DSC06719Talking about the concert itself, nothing I say here will properly express all the passion and emotion of watching those six old school British metallers live once again. Blending old classics like Children of the Damned and The Trooper with new kick-ass tunes such as The Red and the Black (my favorite moment of the night) and Death or Glory, they offered all types of fans everything we could expect for. Not even the horrible sound quality at the Bell Centre, which almost ruined the magnificent intro in If Eternity Should Fail, could make the whole experience less superb. From the entire setlist, the aforementioned The Red and the Black, the incredible The Book of Souls, the all-time classic Hallowed Be Thy Name and the meaningful Blood Brothers (or “frères de sang”, as Bruce introduced it), where that mom was literally cradling her baby “metalhead” to the song’s lovely rhythm, were the moments where I felt in another dimension so perfect they were.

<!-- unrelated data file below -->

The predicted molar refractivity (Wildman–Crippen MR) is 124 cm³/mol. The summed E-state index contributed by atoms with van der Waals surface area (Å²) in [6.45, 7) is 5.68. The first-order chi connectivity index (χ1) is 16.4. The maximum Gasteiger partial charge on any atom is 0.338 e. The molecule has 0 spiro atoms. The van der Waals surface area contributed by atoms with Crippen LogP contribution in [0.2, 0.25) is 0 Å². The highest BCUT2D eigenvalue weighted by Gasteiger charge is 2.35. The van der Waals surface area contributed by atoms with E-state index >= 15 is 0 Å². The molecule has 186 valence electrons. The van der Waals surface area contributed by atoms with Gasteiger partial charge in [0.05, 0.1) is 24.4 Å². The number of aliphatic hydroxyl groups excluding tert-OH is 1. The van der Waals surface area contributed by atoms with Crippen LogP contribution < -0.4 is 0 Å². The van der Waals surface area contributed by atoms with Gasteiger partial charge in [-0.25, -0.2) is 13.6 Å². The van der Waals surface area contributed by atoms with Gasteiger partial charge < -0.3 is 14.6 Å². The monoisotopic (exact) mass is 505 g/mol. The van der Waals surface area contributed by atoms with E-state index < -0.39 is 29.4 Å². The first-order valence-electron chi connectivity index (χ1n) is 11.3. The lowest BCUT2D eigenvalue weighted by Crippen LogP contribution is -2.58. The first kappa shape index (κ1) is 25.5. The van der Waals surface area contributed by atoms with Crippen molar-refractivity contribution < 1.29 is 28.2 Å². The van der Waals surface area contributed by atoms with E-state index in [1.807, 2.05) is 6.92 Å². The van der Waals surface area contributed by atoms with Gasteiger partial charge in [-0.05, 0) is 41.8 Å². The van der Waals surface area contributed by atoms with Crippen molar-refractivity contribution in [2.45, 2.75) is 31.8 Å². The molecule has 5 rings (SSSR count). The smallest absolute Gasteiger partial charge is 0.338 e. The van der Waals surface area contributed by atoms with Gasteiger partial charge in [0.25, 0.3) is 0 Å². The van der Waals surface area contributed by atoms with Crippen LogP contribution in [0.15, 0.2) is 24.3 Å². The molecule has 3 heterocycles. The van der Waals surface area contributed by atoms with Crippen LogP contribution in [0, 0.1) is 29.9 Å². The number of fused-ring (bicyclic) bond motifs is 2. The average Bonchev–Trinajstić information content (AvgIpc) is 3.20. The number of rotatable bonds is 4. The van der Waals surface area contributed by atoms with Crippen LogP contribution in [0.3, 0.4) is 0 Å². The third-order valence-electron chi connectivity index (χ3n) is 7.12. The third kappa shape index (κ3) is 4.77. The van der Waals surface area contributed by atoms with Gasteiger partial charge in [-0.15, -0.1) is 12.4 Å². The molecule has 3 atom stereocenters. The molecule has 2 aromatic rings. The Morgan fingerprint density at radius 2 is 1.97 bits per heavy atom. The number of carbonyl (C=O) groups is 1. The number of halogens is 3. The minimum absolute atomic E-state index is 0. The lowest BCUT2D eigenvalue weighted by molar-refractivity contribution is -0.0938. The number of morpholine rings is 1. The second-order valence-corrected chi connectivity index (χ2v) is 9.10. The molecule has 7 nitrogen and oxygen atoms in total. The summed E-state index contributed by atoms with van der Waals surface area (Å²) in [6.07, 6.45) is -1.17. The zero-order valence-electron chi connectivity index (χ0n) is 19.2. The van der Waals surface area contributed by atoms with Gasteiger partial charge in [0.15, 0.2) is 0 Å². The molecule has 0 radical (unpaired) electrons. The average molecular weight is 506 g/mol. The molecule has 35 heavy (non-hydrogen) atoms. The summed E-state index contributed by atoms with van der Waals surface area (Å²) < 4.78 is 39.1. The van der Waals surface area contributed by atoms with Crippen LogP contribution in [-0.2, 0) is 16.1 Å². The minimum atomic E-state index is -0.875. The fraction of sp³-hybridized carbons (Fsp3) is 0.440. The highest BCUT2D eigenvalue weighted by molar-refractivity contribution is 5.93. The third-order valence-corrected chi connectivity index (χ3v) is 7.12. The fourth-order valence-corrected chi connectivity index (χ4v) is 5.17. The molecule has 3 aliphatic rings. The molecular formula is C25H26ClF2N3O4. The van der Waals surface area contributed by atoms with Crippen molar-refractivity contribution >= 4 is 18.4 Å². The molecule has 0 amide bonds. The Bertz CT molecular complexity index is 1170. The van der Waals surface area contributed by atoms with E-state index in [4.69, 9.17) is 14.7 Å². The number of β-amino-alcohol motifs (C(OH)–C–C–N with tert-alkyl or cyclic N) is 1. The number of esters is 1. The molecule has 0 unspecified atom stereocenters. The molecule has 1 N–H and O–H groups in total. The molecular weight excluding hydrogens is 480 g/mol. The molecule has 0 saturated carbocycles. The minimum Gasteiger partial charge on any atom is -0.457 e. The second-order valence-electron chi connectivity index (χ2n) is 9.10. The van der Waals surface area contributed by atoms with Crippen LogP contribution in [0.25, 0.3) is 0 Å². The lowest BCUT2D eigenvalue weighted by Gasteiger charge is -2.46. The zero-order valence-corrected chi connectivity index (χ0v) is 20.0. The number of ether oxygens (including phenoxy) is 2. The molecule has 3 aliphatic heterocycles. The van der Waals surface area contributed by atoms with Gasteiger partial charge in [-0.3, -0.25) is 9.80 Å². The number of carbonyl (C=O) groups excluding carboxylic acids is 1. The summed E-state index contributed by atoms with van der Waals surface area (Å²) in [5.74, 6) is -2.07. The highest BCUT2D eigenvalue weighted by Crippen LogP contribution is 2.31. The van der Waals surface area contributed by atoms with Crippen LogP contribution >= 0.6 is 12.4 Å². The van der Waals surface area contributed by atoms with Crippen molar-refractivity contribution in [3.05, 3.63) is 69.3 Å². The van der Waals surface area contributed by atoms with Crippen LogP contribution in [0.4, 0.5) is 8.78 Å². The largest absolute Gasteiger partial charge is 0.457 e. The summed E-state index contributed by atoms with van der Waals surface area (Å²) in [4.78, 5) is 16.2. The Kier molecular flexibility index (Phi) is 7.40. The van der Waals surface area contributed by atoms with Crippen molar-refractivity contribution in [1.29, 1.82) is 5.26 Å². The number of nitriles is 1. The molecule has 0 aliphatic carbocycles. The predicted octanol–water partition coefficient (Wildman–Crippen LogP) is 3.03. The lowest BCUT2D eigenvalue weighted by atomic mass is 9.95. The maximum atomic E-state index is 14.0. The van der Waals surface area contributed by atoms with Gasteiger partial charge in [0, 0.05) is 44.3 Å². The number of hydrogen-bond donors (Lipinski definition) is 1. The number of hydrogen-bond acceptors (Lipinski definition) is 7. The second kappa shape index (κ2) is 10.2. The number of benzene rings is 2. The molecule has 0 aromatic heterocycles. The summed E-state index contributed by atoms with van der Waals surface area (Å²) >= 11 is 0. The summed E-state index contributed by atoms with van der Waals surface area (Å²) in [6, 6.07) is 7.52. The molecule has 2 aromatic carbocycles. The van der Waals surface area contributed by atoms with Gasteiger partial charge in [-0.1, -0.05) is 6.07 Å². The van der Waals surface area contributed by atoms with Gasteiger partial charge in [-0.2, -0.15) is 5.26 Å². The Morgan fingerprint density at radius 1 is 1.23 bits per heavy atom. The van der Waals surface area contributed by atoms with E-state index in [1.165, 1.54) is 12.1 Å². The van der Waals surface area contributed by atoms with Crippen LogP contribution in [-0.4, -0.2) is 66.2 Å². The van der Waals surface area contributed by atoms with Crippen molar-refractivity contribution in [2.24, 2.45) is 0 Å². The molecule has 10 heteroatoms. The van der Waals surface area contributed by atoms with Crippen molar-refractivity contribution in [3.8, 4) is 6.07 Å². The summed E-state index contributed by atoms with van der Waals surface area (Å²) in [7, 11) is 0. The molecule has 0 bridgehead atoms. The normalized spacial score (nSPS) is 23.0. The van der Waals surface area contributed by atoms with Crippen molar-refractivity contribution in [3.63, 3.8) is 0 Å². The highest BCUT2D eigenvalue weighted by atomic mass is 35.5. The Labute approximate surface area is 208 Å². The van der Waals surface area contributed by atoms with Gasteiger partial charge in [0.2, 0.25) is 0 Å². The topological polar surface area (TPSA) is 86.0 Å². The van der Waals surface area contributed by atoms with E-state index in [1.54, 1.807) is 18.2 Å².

When the concert was over it was easy to see a huge smile on everyone’s faces, proving once again the positive power Iron Maiden always have on us all. And please forgive me for such a short review, but I have to get ready to see my favorite band of all time once again tonight at the Air Canada Centre, here in Toronto. UP THE IRONS!

Setlist
Doctor Doctor (UFO song)
If Eternity Should Fail
Speed of Light
Children of the Damned
Tears of a Clown
The Red and the Black
The Trooper
Powerslave
Death or Glory
The Book of Souls
Hallowed Be Thy Name
Fear of the Dark
Iron Maiden

Encore:
The Number of the Beast
Blood Brothers
Wasted Years
Always Look on the Bright Side of Life (Monty Python song)

Band members
Bruce Dickinson – lead vocals
Steve Harris – bass
Dave Murray – guitar
Adrian Smith – guitar
Janick Gers – guitar
Nicko McBrain – drums